Tag: ftc

Illegal location tracking leads to massive fine for InMobi

InMobi has agreed to settle charges from US FTC and will pay nearly $1 million in penalties.

Illegal location tracking charges have been placed against Indian-based mobile advertising company InMobi by the US Federal Trade Commission (FTC). The mobile ad network is subject to a $4 million fine by the FTC for deceptively tracking the locations of consumers. However, the fine was lowered to $950,000, due to the company’s financial condition.

Hundreds of millions of consumers were tracked, including children.

The FTC alleges that InMobi illegally tracked consumers’ locations and used this information for behaviorally targeted advertising. InMobi’s advertising software tracked the locations of consumer’s when they opted in, but not always in accordance with their device’s privacy settings. The company was actually tracking the locations of consumers regardless of whether or not the apps using the company’s software asked the consumer’s permission. Even when consumer denied permission to access their location information, they were tracked anyway.

Illegal Location TrackingTo make matters worse, according to the FTC, InMobi also violated the Children’s Online Privacy Protection Act (COPPA). It did so by collecting information from applications that were directed at children, even though InMobi promised that it didn’t.

What the FTC discovered was that InMobi developed a database built on the information the company gathered from consumers who allowed InMobi to access their geolocation data. This data was combined with the wireless networks that were near consumers in order to document the physical location of the actual wireless networks. The company then used that database to deduce the consumer’s physical location based on the networks they were close to. This occurred even when they had the location collection feature of their device turned off.

In addition to its illegal location tracking fine, InMobi must adhere to stiff rules.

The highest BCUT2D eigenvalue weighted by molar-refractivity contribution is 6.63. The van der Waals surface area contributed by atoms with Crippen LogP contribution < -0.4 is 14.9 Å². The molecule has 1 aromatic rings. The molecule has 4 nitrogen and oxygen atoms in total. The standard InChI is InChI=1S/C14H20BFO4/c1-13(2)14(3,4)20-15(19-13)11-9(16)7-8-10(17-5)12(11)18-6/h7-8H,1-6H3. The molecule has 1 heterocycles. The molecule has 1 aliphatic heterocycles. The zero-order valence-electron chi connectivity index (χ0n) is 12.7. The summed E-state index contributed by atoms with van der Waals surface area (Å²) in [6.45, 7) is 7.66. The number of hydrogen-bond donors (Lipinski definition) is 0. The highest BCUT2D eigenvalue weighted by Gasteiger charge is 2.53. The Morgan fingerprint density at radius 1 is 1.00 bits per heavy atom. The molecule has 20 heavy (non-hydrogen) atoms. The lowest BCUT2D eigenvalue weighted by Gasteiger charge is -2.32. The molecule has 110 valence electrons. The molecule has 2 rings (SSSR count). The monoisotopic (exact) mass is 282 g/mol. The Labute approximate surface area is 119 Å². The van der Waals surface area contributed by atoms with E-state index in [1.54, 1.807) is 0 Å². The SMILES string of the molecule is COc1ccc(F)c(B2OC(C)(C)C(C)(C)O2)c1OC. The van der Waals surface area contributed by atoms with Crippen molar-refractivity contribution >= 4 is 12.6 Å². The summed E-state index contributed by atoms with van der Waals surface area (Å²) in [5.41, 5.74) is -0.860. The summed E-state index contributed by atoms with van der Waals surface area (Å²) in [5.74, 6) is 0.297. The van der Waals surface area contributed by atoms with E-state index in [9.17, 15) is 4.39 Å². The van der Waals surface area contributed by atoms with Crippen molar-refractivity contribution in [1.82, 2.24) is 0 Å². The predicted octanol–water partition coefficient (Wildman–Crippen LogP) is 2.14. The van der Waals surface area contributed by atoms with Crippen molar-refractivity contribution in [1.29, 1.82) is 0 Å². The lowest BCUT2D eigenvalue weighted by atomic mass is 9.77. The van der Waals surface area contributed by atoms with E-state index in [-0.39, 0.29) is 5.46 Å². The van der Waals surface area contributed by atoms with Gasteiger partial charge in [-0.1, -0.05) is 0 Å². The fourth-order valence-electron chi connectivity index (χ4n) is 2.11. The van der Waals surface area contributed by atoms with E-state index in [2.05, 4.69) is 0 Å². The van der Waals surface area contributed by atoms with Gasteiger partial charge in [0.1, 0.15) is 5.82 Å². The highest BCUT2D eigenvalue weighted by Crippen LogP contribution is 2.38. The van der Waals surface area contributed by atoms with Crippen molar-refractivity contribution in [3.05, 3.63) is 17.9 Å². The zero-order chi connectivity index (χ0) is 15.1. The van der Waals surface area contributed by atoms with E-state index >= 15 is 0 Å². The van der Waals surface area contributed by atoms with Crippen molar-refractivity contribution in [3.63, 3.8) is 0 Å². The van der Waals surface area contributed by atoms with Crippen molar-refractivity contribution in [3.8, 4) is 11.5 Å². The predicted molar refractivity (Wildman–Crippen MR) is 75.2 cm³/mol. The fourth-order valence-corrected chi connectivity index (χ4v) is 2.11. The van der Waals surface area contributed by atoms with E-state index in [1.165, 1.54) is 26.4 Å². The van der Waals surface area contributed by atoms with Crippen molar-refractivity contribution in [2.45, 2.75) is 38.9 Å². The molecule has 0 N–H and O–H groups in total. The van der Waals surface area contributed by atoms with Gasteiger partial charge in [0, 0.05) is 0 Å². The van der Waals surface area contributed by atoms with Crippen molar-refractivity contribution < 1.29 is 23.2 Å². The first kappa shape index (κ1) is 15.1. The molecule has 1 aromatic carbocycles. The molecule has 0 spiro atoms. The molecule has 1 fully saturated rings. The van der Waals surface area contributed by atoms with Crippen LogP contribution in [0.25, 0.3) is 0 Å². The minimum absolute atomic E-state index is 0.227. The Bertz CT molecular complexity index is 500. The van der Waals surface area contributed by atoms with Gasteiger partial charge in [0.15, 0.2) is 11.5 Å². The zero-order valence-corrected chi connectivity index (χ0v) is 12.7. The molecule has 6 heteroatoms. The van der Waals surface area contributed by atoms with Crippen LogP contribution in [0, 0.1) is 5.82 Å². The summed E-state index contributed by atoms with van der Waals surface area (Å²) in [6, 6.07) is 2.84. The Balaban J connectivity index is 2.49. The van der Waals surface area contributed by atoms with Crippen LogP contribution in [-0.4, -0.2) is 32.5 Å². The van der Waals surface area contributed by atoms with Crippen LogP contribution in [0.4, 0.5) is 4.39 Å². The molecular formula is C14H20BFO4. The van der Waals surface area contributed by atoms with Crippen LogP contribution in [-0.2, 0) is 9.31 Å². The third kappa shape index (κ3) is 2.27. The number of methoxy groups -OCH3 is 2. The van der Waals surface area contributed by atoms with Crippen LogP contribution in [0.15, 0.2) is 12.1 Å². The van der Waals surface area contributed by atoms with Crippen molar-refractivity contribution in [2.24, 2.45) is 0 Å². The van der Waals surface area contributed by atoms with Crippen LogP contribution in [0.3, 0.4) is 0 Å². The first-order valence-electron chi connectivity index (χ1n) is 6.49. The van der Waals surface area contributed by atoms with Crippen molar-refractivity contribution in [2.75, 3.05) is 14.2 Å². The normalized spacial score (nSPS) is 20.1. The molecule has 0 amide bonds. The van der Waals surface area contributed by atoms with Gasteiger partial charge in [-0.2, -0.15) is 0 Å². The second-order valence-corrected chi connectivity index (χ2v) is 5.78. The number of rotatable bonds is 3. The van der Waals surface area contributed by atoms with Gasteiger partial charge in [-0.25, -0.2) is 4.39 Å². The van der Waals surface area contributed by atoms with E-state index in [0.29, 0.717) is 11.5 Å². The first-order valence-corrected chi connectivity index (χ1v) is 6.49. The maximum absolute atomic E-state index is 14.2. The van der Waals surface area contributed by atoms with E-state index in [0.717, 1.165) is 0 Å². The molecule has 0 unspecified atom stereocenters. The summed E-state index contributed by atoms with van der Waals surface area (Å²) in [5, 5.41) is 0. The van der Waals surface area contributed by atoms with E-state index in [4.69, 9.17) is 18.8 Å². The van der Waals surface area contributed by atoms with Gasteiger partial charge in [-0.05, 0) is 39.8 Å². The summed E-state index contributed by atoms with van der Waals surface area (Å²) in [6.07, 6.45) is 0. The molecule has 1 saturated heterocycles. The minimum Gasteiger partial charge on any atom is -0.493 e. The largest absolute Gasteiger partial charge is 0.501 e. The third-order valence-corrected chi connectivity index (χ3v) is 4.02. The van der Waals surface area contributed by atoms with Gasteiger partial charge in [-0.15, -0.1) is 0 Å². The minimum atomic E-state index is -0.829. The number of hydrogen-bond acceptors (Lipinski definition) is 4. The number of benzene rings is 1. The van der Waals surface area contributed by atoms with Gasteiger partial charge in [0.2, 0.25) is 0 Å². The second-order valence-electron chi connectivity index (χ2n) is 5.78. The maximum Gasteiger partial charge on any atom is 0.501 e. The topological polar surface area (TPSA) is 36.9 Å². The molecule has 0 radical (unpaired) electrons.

Aside from paying the $950,000 fine, InMobi must also delete all the data it collected from children. The company will be prohibited from collecting the location information from consumers without their express consent. They will also be required to honor the location privacy settings of their consumers. Additionally, information collected without consent must also be deleted.

The settlement resulting from the illegal location tracking fiasco will also require InMobi to set up a comprehensive privacy program. For the next 20 years, this privacy program will be independently audited every two years.

Wearable technology hackers sought by FTC

The Federal Trade Commission is seeking them for their broadened mobile tech unit and for the internet of things.

The FTC is responsible for the oversight of a broad range of different operations that investigate tech practices of companies, looking into issues such as data security and privacy and is now looking for hackers for areas such as wearable technology, mobile tech, and for the internet of things.

The Mobile Technology Unit (MTU) isn’t anything new at the FTC, but it is seeing a sizeable expansion.

The MTU performs independent investigations into a range of different components of the mobile environment. Recently, a number of the efforts of this unit were placed in the spotlight as it worked to spread awareness of the perceived dangers between certain mobile apps and their use by young children, in addition to the types of overall risks that are connected with mobile commerce activities. The tech under the FTC’s oversight is rapidly evolving and it must now keep an eye on everything from wearable technology to entire smart households.

As wearable technology and the internet of things come into play, the MTU has undergone its own evolution.

FTC - Wearable TechnologyIn this, the MTU is now being converted into the Office of Technology Research and Investigation (OTRI), and it will be experiencing a massive expansion of its role. It will now be overseeing wearables, smart homes, connected vehicles, mobile payment methods, and anything else that can be defined in a way that it would be categorized as a part of the internet of things.

Along with expansion, the FTC is looking to boost its staff with people who would be capable of hacking into each of those various forms of consumer technology. It is also on the lookout for a full time position that would be responsible for the coordination of all of the projects that would result from the OTRI research. There is also a two-year research fellowship being made available to recent grads with the right combination of policy and tech education.

These latest moves by the FTC are a reflection of the pace and size of the growth of wearable technology and other connected devices in homes, vehicles and on our very person.